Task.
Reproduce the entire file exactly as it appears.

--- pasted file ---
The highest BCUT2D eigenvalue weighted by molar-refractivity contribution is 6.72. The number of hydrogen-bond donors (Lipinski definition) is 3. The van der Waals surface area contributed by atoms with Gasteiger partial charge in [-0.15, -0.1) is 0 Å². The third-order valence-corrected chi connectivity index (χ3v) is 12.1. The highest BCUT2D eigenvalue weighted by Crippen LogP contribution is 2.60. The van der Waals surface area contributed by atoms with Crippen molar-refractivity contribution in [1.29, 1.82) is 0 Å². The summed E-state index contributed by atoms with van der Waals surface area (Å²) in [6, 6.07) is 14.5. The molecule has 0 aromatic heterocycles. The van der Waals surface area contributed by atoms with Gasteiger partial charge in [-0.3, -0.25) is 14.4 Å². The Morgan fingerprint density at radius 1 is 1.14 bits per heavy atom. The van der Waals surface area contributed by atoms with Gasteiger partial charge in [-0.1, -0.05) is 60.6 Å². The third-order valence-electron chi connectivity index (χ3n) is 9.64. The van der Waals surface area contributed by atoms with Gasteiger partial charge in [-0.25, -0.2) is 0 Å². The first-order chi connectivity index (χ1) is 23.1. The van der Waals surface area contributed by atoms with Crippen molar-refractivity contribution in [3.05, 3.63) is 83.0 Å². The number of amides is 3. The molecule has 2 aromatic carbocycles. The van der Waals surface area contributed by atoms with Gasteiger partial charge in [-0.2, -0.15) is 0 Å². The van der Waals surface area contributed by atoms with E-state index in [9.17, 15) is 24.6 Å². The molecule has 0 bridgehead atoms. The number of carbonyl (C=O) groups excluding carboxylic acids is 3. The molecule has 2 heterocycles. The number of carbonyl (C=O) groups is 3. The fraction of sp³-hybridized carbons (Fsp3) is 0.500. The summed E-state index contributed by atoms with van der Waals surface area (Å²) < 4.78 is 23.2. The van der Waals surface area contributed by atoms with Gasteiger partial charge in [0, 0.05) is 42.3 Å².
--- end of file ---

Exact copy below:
The highest BCUT2D eigenvalue weighted by molar-refractivity contribution is 6.72. The number of hydrogen-bond donors (Lipinski definition) is 3. The van der Waals surface area contributed by atoms with Gasteiger partial charge in [-0.15, -0.1) is 0 Å². The third-order valence-corrected chi connectivity index (χ3v) is 12.1. The highest BCUT2D eigenvalue weighted by Crippen LogP contribution is 2.60. The van der Waals surface area contributed by atoms with Crippen molar-refractivity contribution in [1.29, 1.82) is 0 Å². The summed E-state index contributed by atoms with van der Waals surface area (Å²) in [6, 6.07) is 14.5. The molecule has 0 aromatic heterocycles. The van der Waals surface area contributed by atoms with Gasteiger partial charge in [-0.3, -0.25) is 14.4 Å². The Morgan fingerprint density at radius 1 is 1.14 bits per heavy atom. The van der Waals surface area contributed by atoms with Gasteiger partial charge in [-0.1, -0.05) is 60.6 Å². The third-order valence-electron chi connectivity index (χ3n) is 9.64. The van der Waals surface area contributed by atoms with Gasteiger partial charge in [-0.25, -0.2) is 0 Å². The first-order chi connectivity index (χ1) is 23.1. The van der Waals surface area contributed by atoms with Crippen molar-refractivity contribution in [3.05, 3.63) is 83.0 Å². The number of amides is 3. The molecule has 2 aromatic carbocycles. The van der Waals surface area contributed by atoms with Gasteiger partial charge in [-0.2, -0.15) is 0 Å². The van der Waals surface area contributed by atoms with E-state index in [9.17, 15) is 24.6 Å². The molecule has 0 bridgehead atoms. The number of carbonyl (C=O) groups excluding carboxylic acids is 3. The molecule has 2 heterocycles. The number of carbonyl (C=O) groups is 3. The fraction of sp³-hybridized carbons (Fsp3) is 0.500. The summed E-state index contributed by atoms with van der Waals surface area (Å²) < 4.78 is 23.2. The van der Waals surface area contributed by atoms with Gasteiger partial charge in [0, 0.05) is 42.3 Å².